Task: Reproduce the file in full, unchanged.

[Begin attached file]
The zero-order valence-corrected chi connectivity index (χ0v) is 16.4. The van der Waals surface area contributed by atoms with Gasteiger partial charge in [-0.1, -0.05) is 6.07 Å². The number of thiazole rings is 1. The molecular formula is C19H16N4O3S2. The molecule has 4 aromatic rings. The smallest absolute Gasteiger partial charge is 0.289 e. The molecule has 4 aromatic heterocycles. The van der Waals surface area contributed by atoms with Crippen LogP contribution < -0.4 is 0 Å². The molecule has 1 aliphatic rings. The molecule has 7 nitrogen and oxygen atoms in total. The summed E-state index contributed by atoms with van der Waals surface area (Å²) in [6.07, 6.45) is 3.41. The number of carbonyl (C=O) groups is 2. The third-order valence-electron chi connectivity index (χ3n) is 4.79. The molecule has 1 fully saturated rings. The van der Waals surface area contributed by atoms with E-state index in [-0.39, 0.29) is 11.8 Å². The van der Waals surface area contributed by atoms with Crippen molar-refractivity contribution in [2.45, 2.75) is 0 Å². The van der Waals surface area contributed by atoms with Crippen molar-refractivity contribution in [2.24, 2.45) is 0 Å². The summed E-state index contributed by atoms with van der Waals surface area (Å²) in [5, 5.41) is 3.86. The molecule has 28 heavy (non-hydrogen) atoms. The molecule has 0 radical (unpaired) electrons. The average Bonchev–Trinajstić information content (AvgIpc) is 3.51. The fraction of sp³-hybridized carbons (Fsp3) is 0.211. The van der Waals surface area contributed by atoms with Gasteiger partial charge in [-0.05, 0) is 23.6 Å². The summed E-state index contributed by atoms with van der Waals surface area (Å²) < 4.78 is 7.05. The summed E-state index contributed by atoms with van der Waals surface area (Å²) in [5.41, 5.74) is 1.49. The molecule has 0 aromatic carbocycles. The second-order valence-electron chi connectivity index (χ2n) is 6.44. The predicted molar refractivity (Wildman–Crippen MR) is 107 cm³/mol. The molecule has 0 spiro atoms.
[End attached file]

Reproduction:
The zero-order valence-corrected chi connectivity index (χ0v) is 16.4. The van der Waals surface area contributed by atoms with Gasteiger partial charge in [-0.1, -0.05) is 6.07 Å². The number of thiazole rings is 1. The molecular formula is C19H16N4O3S2. The molecule has 4 aromatic rings. The smallest absolute Gasteiger partial charge is 0.289 e. The molecule has 4 aromatic heterocycles. The van der Waals surface area contributed by atoms with Crippen LogP contribution < -0.4 is 0 Å². The molecule has 1 aliphatic rings. The molecule has 7 nitrogen and oxygen atoms in total. The summed E-state index contributed by atoms with van der Waals surface area (Å²) in [6.07, 6.45) is 3.41. The number of carbonyl (C=O) groups is 2. The third-order valence-electron chi connectivity index (χ3n) is 4.79. The molecule has 1 fully saturated rings. The van der Waals surface area contributed by atoms with E-state index in [-0.39, 0.29) is 11.8 Å². The van der Waals surface area contributed by atoms with Crippen molar-refractivity contribution in [2.45, 2.75) is 0 Å². The van der Waals surface area contributed by atoms with Crippen molar-refractivity contribution in [2.24, 2.45) is 0 Å². The summed E-state index contributed by atoms with van der Waals surface area (Å²) in [5, 5.41) is 3.86. The molecule has 28 heavy (non-hydrogen) atoms. The molecule has 0 radical (unpaired) electrons. The average Bonchev–Trinajstić information content (AvgIpc) is 3.51. The fraction of sp³-hybridized carbons (Fsp3) is 0.211. The van der Waals surface area contributed by atoms with Gasteiger partial charge in [-0.05, 0) is 23.6 Å². The summed E-state index contributed by atoms with van der Waals surface area (Å²) < 4.78 is 7.05. The summed E-state index contributed by atoms with van der Waals surface area (Å²) in [5.41, 5.74) is 1.49. The molecule has 0 aromatic carbocycles. The second-order valence-electron chi connectivity index (χ2n) is 6.44. The predicted molar refractivity (Wildman–Crippen MR) is 107 cm³/mol. The molecule has 0 spiro atoms.